Whether or not Morrison supports a net zero emissions target by 2050 non-fossil fuels industries and the finance section are moving in that direction. Ideologues within the Coalition want to use the issue to pretend that they care about their constituents when the reality is that they care about their big donors in the mining sector.

Given that climate change concerns our very existence, you would think it would be a nonpartisan issue. However, those with profit motives (i.e. the capitalist class) have framed the discussion between “Left” v. “Right” to distract from the fact that they are earning hundreds of millions of dollars as the planet burns. This is even evident in the IPA report, where they dedicate a section to which electorates would be “placed [most] at risk by a net zero emissions target.”According to their “research,” seventeen of the twenty electorates are Coalition seats. This raises two concerns. First, what purpose does this serve other than to agitate in a report about “green” jobs? Second, the Morrison government has been plagued with scandals, such as the Sports Rorts affair, where it was uncovered that grants were used in marginal seats to favour the Coalition in the 2019 federal election. Does the IPA really think that such an opportunist government would chase after an emissions target if it in any way materially affected its electoral success in an upcoming election?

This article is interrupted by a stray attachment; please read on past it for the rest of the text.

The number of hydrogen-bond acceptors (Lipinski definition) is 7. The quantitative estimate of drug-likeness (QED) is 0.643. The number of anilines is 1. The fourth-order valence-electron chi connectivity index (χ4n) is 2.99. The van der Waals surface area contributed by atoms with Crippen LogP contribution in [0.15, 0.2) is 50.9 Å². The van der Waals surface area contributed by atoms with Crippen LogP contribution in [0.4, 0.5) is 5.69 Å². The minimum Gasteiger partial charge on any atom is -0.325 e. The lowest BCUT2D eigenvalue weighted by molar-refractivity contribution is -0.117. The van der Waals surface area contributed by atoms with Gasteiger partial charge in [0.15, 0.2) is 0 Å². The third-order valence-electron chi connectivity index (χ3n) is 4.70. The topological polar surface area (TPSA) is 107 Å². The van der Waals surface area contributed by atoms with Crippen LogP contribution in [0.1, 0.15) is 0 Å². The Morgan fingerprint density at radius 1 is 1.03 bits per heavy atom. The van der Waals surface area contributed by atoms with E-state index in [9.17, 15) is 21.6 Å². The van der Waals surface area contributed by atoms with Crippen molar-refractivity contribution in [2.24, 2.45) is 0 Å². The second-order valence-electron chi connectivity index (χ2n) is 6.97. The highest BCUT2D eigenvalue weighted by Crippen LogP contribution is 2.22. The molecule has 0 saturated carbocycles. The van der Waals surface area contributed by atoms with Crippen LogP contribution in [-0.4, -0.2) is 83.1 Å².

If Morrison does adopt a 2050 target, it’ll be the first step in the right direction. However, Australia and the rest of the world can’t rely on gradual reforms. Climate action needs to be revolutionary and decisive. Without it, our planet will continue to suffer.